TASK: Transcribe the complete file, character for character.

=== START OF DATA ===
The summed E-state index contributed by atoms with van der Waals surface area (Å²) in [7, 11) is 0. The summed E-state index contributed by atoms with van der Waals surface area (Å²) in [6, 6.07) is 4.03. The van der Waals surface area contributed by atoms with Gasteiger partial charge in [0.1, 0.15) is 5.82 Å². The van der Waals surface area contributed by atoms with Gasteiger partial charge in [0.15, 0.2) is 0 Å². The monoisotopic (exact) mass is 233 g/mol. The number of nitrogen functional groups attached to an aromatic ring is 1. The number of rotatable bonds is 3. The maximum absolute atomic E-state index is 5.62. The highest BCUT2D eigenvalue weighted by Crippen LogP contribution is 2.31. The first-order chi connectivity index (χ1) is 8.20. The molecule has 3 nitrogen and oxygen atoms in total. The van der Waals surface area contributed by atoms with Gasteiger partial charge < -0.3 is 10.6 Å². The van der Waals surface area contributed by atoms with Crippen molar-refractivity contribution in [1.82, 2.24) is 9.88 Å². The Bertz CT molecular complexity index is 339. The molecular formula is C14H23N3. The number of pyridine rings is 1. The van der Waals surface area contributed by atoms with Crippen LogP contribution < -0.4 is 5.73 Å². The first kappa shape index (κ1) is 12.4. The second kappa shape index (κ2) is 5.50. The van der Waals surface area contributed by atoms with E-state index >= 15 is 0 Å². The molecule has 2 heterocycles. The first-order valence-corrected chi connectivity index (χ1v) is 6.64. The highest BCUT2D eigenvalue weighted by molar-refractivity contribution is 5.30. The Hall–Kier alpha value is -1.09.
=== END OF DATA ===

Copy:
The summed E-state index contributed by atoms with van der Waals surface area (Å²) in [7, 11) is 0. The summed E-state index contributed by atoms with van der Waals surface area (Å²) in [6, 6.07) is 4.03. The van der Waals surface area contributed by atoms with Gasteiger partial charge in [0.1, 0.15) is 5.82 Å². The van der Waals surface area contributed by atoms with Gasteiger partial charge in [0.15, 0.2) is 0 Å². The monoisotopic (exact) mass is 233 g/mol. The number of nitrogen functional groups attached to an aromatic ring is 1. The number of rotatable bonds is 3. The maximum absolute atomic E-state index is 5.62. The highest BCUT2D eigenvalue weighted by Crippen LogP contribution is 2.31. The first-order chi connectivity index (χ1) is 8.20. The molecule has 3 nitrogen and oxygen atoms in total. The van der Waals surface area contributed by atoms with Gasteiger partial charge < -0.3 is 10.6 Å². The van der Waals surface area contributed by atoms with Crippen molar-refractivity contribution in [1.82, 2.24) is 9.88 Å². The Bertz CT molecular complexity index is 339. The molecular formula is C14H23N3. The number of pyridine rings is 1. The van der Waals surface area contributed by atoms with Crippen LogP contribution < -0.4 is 5.73 Å². The first kappa shape index (κ1) is 12.4. The second kappa shape index (κ2) is 5.50. The van der Waals surface area contributed by atoms with E-state index >= 15 is 0 Å². The molecule has 2 heterocycles. The first-order valence-corrected chi connectivity index (χ1v) is 6.64. The highest BCUT2D eigenvalue weighted by molar-refractivity contribution is 5.30. The Hall–Kier alpha value is -1.09.